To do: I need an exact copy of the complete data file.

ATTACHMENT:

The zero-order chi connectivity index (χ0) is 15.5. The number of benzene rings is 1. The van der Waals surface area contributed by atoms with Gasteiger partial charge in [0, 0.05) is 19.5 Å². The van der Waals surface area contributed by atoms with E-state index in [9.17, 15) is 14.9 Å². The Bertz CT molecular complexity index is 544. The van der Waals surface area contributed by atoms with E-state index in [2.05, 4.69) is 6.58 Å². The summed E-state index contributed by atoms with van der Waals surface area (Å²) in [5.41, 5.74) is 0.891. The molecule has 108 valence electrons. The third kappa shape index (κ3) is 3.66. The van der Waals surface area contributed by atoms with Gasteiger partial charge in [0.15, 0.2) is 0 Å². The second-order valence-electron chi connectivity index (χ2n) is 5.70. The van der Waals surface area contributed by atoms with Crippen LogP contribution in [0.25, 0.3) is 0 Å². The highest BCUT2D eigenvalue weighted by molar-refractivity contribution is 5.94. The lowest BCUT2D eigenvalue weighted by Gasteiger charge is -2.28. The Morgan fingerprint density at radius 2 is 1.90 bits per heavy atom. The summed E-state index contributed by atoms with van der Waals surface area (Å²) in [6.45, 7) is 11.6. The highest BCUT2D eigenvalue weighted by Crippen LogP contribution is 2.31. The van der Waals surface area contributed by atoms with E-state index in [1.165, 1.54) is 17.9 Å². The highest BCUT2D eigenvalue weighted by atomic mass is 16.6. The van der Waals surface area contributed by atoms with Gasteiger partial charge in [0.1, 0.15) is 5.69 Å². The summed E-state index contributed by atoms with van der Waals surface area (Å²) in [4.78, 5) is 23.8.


The zero-order chi connectivity index (χ0) is 15.5. The number of benzene rings is 1. The van der Waals surface area contributed by atoms with Gasteiger partial charge in [0, 0.05) is 19.5 Å². The van der Waals surface area contributed by atoms with E-state index in [9.17, 15) is 14.9 Å². The Bertz CT molecular complexity index is 544. The van der Waals surface area contributed by atoms with E-state index in [2.05, 4.69) is 6.58 Å². The summed E-state index contributed by atoms with van der Waals surface area (Å²) in [5.41, 5.74) is 0.891. The molecule has 108 valence electrons. The third kappa shape index (κ3) is 3.66. The van der Waals surface area contributed by atoms with Gasteiger partial charge in [0.15, 0.2) is 0 Å². The second-order valence-electron chi connectivity index (χ2n) is 5.70. The van der Waals surface area contributed by atoms with Crippen LogP contribution in [0.25, 0.3) is 0 Å². The highest BCUT2D eigenvalue weighted by molar-refractivity contribution is 5.94. The lowest BCUT2D eigenvalue weighted by Gasteiger charge is -2.28. The Morgan fingerprint density at radius 2 is 1.90 bits per heavy atom. The summed E-state index contributed by atoms with van der Waals surface area (Å²) in [6.45, 7) is 11.6. The highest BCUT2D eigenvalue weighted by Crippen LogP contribution is 2.31. The van der Waals surface area contributed by atoms with E-state index in [1.165, 1.54) is 17.9 Å². The highest BCUT2D eigenvalue weighted by atomic mass is 16.6. The van der Waals surface area contributed by atoms with Gasteiger partial charge in [0.1, 0.15) is 5.69 Å². The summed E-state index contributed by atoms with van der Waals surface area (Å²) in [4.78, 5) is 23.8.